For the first time in 21 years, the Boston Bruins are headed for the Stanley Cup Final.
In a series that was as even as anyone could imagine, the Bruins got a goal from Nathan Horton with 7:33 remaining in regulation Friday night to beat the Tampa Bay Lightning 1-0 in Game 7 of the Eastern Conference Finals.
"I couldn't have asked for a better Game 7 from our team," said Boston coach Claude Julien.
It was the second Game 7 winner this spring for Horton, whose overtime goal in the first round sent the Montreal Canadiens home for the summer. He's the first player to get two Game 7 winners in the same playoff year – pretty good for someone who had never been to the postseason before being acquired by the Bruins last summer. The Bruins improved to 7-0 this spring when Horton scores a goal.
The goal was Boston's 21st of the series – the Lightning also scored 21.
Boston's Tim Thomas stopped 24 shots for his second shutout of the series, sending the Bruins to their first Final since they faced Edmonton in 1990. This time, they'll travel to the Pacific Northwest to face the Vancouver Canucks in a series that begins Wednesday night.
"Both teams have worked extremely hard to get to this point," said Boston's Mark Recchi, a British Columbia native who's seeking a third Stanley Cup to go with the ones he won with Pittsburgh in 1991 and '92. "It's been a great battle for everyone. We started from Day 1 in training camp, we put a lot of work in together to build trust, believe in each other. We got to a Game 7 and played probably our best game of the playoffs."
It was a heartbreaking loss for the Lightning, who had never lost a seventh game. Tampa Bay, which made the playoffs for the first time since 2007, won both Game 7s it played on the way to the Cup in 2004 and nipped Pittsburgh 1-0 in Game 7 of its first-round series last month.
"We started the year with half the team that's new, an entire staff that's new, an administration that's new," said coach Guy Boucher, himself a newcomer after being hired by new GM Steve Yzerman. "I think it's outstanding that the players, the coaches, everyone involved in the organization, was able to get this team to be a team real fast. That's really difficult even with a team that you had the previous year.
"We have to be proud of our players -- they put everything on the ice. But at the same time, I think it's a moment to learn. What the Bruins have done gives you hope for the future."
The Bruins had the better of the chances through the first 52 minutes, but couldn't find a way to get the puck past Roloson, who even used his mask to make a couple of brilliant stops on second-period deflections.
The goal, when it came, did so with stunning suddenness on a perfect transition play.
Andrew Ference started it with a nice pass to Krejci at the attacking blue line. With Horton going hard to the net, Krejci worked his way to the left circle and put a pass right on his tape. Horton just deflected it into the net -- Roloson had no chance after stopping the first 34 shots he faced.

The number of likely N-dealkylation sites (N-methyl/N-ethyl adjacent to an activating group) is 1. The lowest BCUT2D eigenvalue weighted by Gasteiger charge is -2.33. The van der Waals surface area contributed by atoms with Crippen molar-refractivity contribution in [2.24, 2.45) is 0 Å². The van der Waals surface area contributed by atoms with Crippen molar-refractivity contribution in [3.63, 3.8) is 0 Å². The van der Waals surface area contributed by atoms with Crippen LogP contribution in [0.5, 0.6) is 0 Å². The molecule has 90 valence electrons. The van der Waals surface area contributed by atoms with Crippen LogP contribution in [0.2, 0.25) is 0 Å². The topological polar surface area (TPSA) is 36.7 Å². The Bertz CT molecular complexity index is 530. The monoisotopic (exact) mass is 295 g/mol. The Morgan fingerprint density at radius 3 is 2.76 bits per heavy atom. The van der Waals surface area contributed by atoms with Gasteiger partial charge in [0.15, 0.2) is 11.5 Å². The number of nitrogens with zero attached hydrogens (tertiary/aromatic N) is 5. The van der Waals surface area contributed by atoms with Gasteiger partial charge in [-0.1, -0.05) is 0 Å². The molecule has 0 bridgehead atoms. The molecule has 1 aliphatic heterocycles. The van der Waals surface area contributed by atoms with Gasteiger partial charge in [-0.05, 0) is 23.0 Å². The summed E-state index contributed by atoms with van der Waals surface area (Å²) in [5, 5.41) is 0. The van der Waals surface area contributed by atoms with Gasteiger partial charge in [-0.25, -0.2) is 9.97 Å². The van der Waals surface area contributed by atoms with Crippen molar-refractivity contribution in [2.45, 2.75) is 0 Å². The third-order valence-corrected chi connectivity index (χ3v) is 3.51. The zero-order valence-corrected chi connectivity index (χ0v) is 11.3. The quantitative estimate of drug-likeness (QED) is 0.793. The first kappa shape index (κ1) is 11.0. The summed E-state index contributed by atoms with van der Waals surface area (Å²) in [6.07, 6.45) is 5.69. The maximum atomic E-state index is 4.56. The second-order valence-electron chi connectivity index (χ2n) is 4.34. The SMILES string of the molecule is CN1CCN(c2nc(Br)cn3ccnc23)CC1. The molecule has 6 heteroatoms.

The Bruins preserved their lead with relentless defense, allowing the Lightning only two shots after taking the lead. Boston's forechecking was so persistent that the Lightning had a hard time pulling Roloson in the final 90 seconds after coach Guy Boucher began calling him to the bench.
"I think this was one of the better games that we've played as far as there were no big mistakes I saw," Julien said. "We had energy, we had confidence. We had some chances earlier on but their goaltender was extremely good and kept them in the game."
The shutout was Thomas' second of the series and the third of his playoff career.
when the game ended, The 37-year-old raised both arms and arched his back against the net as the final seconds ticked off.
"I think a lot of people thought I was over the hill,"' said Thomas, a Vezina Trophy finalist again two years after he won the award -- and one year after he was sidelined by injuries throughout last year's playoffs. "I knew it wasn't true. I put in a lot of work over the summer and I've had an unbelievable year. I've been blessed."Perhaps most amazing is that despite the furious intensity, the game was penalty-free.
"What I liked about the officiating is that they let the players decide it," Julien said.
The Bruins controlled play in the first period, outshooting Tampa Bay 15-9, and had the best scoring chance when Milan Lucic took a breakaway pass from Krejci with just under five minutes remaining. But Lucic shot the puck right into Roloson.
The Bruins also had some great chances late in the second, when they outshot Tampa Bay 14-8. Roloson made a pad save on Mark Recchi's shot from a few feet away then made another when Recchi shot the rebound with just under 2 1/2 minutes left in the period. Krejci barely missed with 1:40 remaining when he deflected a blast by Zdeno Chara over the net.
"I wasn't concerned about my team," Thomas said. "I was concerned about Roloson playing so well."
The Bruins are trying to end a Stanley Cup drought that dates to 1972, when a team led by Bobby Orr and Phil Esposito defeated the New York Rangers in six games for their second Cup in three years. Since then, Boston has gone to the Final in 1974, '77, '78, '88 and '90 without bringing home a championship.
Julien knows ending that drought won't be easy.
"Right now, we're four wins away from the Stanley Cup," he said. "We understand what's at stake here. We understand who we're playing -- they're a really good team that dominated the whole League this year, and we're going to have to play a lot like we did tonight if we want to give ourselves a chance."